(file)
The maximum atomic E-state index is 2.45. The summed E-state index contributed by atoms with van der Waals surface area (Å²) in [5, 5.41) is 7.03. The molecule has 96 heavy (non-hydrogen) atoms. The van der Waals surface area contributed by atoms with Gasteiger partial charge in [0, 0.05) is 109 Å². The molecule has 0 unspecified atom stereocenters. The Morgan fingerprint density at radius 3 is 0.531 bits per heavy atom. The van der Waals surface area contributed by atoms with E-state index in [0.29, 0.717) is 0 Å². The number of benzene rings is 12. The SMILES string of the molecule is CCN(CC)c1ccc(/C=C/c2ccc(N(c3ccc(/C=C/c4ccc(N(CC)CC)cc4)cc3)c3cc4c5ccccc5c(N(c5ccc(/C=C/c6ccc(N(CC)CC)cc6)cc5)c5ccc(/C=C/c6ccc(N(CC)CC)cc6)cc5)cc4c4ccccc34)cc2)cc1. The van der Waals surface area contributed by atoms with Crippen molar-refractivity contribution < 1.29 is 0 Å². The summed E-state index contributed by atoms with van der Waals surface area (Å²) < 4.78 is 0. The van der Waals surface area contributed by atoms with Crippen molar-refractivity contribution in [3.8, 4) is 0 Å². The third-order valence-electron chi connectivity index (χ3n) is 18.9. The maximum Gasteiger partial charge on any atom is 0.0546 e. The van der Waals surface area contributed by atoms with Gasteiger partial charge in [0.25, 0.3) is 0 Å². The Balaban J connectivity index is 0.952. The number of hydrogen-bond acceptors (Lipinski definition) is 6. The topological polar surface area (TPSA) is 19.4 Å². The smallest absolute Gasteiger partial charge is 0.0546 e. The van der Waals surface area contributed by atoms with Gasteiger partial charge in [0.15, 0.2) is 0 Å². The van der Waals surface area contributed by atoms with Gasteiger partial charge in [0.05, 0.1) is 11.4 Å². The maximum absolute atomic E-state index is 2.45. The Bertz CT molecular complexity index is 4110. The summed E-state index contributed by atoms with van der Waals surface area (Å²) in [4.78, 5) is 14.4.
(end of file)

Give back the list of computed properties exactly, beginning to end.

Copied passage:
The maximum atomic E-state index is 2.45. The summed E-state index contributed by atoms with van der Waals surface area (Å²) in [5, 5.41) is 7.03. The molecule has 96 heavy (non-hydrogen) atoms. The van der Waals surface area contributed by atoms with Gasteiger partial charge in [0, 0.05) is 109 Å². The molecule has 0 unspecified atom stereocenters. The Morgan fingerprint density at radius 3 is 0.531 bits per heavy atom. The van der Waals surface area contributed by atoms with E-state index in [0.29, 0.717) is 0 Å². The number of benzene rings is 12. The SMILES string of the molecule is CCN(CC)c1ccc(/C=C/c2ccc(N(c3ccc(/C=C/c4ccc(N(CC)CC)cc4)cc3)c3cc4c5ccccc5c(N(c5ccc(/C=C/c6ccc(N(CC)CC)cc6)cc5)c5ccc(/C=C/c6ccc(N(CC)CC)cc6)cc5)cc4c4ccccc34)cc2)cc1. The van der Waals surface area contributed by atoms with Crippen molar-refractivity contribution < 1.29 is 0 Å². The summed E-state index contributed by atoms with van der Waals surface area (Å²) < 4.78 is 0. The van der Waals surface area contributed by atoms with Crippen molar-refractivity contribution in [3.8, 4) is 0 Å². The third-order valence-electron chi connectivity index (χ3n) is 18.9. The maximum Gasteiger partial charge on any atom is 0.0546 e. The van der Waals surface area contributed by atoms with Gasteiger partial charge in [0.25, 0.3) is 0 Å². The Balaban J connectivity index is 0.952. The number of hydrogen-bond acceptors (Lipinski definition) is 6. The topological polar surface area (TPSA) is 19.4 Å². The smallest absolute Gasteiger partial charge is 0.0546 e. The van der Waals surface area contributed by atoms with Gasteiger partial charge in [0.15, 0.2) is 0 Å². The van der Waals surface area contributed by atoms with Gasteiger partial charge in [0.05, 0.1) is 11.4 Å². The maximum absolute atomic E-state index is 2.45. The Bertz CT molecular complexity index is 4110. The summed E-state index contributed by atoms with van der Waals surface area (Å²) in [4.78, 5) is 14.4.